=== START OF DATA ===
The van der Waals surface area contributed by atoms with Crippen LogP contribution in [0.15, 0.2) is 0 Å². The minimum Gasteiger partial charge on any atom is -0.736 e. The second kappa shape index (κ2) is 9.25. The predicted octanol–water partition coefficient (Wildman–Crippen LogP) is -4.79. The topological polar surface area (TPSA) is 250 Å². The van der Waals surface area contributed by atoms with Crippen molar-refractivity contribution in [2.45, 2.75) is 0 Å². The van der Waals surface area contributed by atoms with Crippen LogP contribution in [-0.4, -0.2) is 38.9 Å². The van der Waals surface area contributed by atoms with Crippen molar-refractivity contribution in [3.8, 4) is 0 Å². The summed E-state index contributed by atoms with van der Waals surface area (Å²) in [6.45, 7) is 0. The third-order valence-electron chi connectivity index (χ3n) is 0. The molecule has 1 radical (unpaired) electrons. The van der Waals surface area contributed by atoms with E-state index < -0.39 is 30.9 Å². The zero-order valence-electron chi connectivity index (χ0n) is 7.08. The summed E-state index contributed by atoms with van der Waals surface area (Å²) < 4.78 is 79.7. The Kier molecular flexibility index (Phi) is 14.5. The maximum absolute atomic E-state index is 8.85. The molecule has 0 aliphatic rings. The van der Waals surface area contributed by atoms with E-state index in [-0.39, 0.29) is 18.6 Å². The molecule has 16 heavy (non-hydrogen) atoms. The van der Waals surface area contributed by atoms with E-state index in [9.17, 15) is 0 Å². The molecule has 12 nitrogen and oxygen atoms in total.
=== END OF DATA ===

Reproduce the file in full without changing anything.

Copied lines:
The van der Waals surface area contributed by atoms with Crippen LogP contribution in [0.15, 0.2) is 0 Å². The minimum Gasteiger partial charge on any atom is -0.736 e. The second kappa shape index (κ2) is 9.25. The predicted octanol–water partition coefficient (Wildman–Crippen LogP) is -4.79. The topological polar surface area (TPSA) is 250 Å². The van der Waals surface area contributed by atoms with Crippen molar-refractivity contribution in [2.45, 2.75) is 0 Å². The van der Waals surface area contributed by atoms with Crippen LogP contribution in [-0.4, -0.2) is 38.9 Å². The van der Waals surface area contributed by atoms with Crippen molar-refractivity contribution in [3.8, 4) is 0 Å². The summed E-state index contributed by atoms with van der Waals surface area (Å²) in [6.45, 7) is 0. The third-order valence-electron chi connectivity index (χ3n) is 0. The molecule has 1 radical (unpaired) electrons. The van der Waals surface area contributed by atoms with E-state index < -0.39 is 30.9 Å². The zero-order valence-electron chi connectivity index (χ0n) is 7.08. The summed E-state index contributed by atoms with van der Waals surface area (Å²) < 4.78 is 79.7. The Kier molecular flexibility index (Phi) is 14.5. The maximum absolute atomic E-state index is 8.85. The molecule has 0 aliphatic rings. The van der Waals surface area contributed by atoms with E-state index in [-0.39, 0.29) is 18.6 Å². The molecule has 16 heavy (non-hydrogen) atoms. The van der Waals surface area contributed by atoms with E-state index in [9.17, 15) is 0 Å². The molecule has 12 nitrogen and oxygen atoms in total.